Clarence K. Chatterton, impressionist* painter and teacher was born in Newburgh, New York, September 19th, 1880. He studied at the New York School of Art* under Luis Mora, Robert Henri, Kenneth Hayes Miller and William Merritt Chase. During his life he credited Robert Henri with having the greatest influence on his artistic career and one can clearly see similarities in their work of every-day scenes, straight forwardness, bold approach and strong color.
Clarence Chatterton exhibited with Henri’s disciples at the MacDowell Club, one of a few exhibition spaces available to the “new” group of “rebellious” social realist* artists working at the turn of the century. Chatterton said of Henri: “Over and over again Henri would say that he cared nothing for the technical proficiency we had been taught by previous masters. To those of us who were technically clever, this was baffling and occasionally galling, for he often praised awkward drawings by beginners and remained silent when staring at the work of good craftsman. The idea and the emotion were all important, the manner of conveying them negligible. Today this is commonplace; 60 years ago it was revolutionary.”
At one such exhibition Chatterton sent along a painting to be hung, and on the back was another work he rejected as sub-par. Upon seeing the work, the now legendary artist George Bellows (who was hanging the show) called him up and said “Chat, we all like the one on the back better! In fact, we think it’s the best thing in the show, can we turn the canvas? Naturally he did not object to such a request from so well a respected artist as Bellows, and “it has remained so turned ever since.”
From 1915-1948 Chatterton was Professor Emeritus of Art and artist-in-residence at Vassar College in Poughkeepsie, New York. He was considered somewhat of a pioneer in this regard as few other artists were in such a position, especially considering that Vassar was strictly an all-girls school at the time. There Chatterton established the Department of Applied Arts, and this “credited” department was to become an early model of instruction similar to that found in the dedicated art schools of the time. This did not come easy as there were objections from some of the faculty in giving academic credit to such a class. One member stated: “we might as well give credit for a course in plumbing.” Nevertheless he prevailed in bringing forth a curriculum that was both revolutionary in content and ahead of its time. Many of the 3000 students he was credited with teaching went on to become successful members of the art world.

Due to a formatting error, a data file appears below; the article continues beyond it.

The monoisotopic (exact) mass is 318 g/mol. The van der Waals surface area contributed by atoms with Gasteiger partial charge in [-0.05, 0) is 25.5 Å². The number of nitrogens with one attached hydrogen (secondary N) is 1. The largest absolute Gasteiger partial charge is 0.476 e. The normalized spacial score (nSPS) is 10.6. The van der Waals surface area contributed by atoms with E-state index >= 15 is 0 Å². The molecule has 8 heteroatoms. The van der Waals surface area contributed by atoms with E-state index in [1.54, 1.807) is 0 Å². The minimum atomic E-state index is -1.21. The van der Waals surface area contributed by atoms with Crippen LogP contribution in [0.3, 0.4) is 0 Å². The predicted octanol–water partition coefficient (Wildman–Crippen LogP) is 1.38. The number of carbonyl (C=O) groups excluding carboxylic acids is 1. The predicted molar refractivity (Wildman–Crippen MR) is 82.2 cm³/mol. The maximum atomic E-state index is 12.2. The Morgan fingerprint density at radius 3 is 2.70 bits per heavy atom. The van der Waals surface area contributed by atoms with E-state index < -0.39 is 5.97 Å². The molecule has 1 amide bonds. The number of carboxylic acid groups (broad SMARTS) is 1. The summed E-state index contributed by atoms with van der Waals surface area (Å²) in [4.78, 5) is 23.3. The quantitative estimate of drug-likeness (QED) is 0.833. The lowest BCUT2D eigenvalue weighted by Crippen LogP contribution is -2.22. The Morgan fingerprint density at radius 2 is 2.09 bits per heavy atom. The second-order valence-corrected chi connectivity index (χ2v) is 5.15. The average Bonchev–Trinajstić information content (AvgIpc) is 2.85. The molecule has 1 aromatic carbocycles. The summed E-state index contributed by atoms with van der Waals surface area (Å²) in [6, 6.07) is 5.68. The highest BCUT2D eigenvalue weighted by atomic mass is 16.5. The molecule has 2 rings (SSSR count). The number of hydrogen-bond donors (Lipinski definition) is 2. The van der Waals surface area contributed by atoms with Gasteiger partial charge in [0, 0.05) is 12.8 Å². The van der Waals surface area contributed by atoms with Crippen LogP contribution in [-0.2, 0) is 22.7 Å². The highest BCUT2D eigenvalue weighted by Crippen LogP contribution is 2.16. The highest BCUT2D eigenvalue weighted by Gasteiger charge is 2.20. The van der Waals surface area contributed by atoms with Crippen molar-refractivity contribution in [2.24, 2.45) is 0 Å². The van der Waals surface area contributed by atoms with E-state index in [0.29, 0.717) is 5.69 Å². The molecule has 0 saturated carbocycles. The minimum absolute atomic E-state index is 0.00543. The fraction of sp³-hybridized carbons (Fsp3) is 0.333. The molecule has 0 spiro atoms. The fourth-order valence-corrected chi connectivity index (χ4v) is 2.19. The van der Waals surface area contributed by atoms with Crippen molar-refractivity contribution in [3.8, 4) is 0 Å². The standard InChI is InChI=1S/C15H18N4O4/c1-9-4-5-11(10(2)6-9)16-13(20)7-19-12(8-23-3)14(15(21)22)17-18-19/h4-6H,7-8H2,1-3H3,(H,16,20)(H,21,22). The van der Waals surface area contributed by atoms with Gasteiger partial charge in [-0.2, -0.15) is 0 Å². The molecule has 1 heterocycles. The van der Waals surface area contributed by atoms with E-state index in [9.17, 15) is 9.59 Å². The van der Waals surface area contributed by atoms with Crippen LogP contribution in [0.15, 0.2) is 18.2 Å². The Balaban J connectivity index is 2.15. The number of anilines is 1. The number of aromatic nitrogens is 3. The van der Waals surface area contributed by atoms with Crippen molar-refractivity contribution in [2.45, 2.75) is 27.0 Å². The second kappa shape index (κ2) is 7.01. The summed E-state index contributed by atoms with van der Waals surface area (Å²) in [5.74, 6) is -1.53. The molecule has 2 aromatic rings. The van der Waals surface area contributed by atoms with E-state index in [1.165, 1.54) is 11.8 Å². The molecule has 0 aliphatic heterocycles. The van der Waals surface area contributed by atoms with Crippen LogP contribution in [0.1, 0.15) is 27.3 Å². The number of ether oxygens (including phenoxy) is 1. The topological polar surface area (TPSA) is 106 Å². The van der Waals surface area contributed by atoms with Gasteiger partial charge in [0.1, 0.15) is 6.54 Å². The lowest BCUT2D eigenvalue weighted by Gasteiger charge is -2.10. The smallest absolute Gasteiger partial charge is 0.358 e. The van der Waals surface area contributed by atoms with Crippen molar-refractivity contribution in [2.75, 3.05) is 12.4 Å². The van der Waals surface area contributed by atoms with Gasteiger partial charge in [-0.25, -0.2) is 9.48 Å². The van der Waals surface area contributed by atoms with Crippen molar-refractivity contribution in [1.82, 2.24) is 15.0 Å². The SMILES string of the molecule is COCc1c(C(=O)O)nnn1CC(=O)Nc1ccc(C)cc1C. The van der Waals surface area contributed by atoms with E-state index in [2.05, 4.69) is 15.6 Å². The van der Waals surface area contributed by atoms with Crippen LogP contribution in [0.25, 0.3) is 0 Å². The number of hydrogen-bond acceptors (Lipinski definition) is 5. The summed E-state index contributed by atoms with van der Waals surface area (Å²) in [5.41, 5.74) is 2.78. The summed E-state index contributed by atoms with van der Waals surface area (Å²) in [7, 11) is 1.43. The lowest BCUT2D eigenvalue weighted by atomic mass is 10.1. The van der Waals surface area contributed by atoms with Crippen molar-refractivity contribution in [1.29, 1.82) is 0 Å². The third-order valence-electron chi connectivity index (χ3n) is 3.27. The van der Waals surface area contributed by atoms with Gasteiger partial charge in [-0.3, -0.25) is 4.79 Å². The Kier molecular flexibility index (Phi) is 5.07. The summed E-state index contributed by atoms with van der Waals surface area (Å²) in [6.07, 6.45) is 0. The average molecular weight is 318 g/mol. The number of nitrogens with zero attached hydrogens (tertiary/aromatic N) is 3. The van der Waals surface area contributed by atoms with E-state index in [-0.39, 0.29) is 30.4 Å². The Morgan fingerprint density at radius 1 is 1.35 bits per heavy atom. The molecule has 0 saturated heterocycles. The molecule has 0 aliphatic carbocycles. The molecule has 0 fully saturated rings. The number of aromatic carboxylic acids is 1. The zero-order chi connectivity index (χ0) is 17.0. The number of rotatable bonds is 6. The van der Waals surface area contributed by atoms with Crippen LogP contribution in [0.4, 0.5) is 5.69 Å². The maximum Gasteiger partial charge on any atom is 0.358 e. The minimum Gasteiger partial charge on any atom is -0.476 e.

In 1925 Chatterton had his first one-man exhibit at the Wildenstein Gallery. This was particularly noteworthy due to the fact that his show hung with the first New York showing of Parisien painter Toulouse Lautrec, and remarkably Chatterton held his own against the noted Frenchman and was awarded a second showing at Wildenstein. He was the first American to ever have exhibited at the aforementioned gallery. He chose as his subject matter, “small town USA,” a subject he would pursue for the rest of his career.
He was also known for genre, portraits, landscapes, harbors, streets, parks and beaches. He painted mostly in the Hudson Valley and Maine. His bold, forthright approach to painting complimented the strong sentiment he displayed in his work for rural America.
A critic for The New York Times stated: “Mr. Chatterton’s point of view is characterized by certain serene enjoyment of actualities that amount almost to a philosophy of life. His pictures of New England villages and streets, of meadows and trees and white meeting houses induce something of the same reaction that one gets from reading Thoreau and Emerson. His manner of setting down his reactions has the integrity of his point of view which is characterized by directness and candor.” His paintings combine a Plein-Air* painting tradition with Social Realism content displayed “with forthrightness about homely subject matter” a sort of social impressionist if you will.
Exhibition venues include Macbeth Gallery* in New York, 1927, one-man in 1931,34 and 36; the Pennsylvania Academy of Fine Art; Toledo Museum of Art; Art Museum of St. Louis; Montclair Art Museum; University of Minnesota; National Academy of Design*; Rochester Memorial Art Gallery; Brooklyn Museum; Rhode Island School of Design*; World’s Fair; Chicago Art Institute; Carnegie international Exhibition; National Exhibition of American Art, Rockefeller Center; Chapellier Gallery; Corcoran Gallery, Washington, DC; Golden Gate Expo., San Francisco and others.
He was a member of the Salmagundi Club*; Chicago Watercolor Club and others. He won numerous awards including Isidor prize, Salmagundi Club, 1913. In 1910, his painting the Snow Clad Town was included in the first showing of United States Art in South America. In 1926 his painting Clinton Square Newburgh was selected for the Tri-National Exhibit sent abroad under sponsorship of Wildenstein Gallery.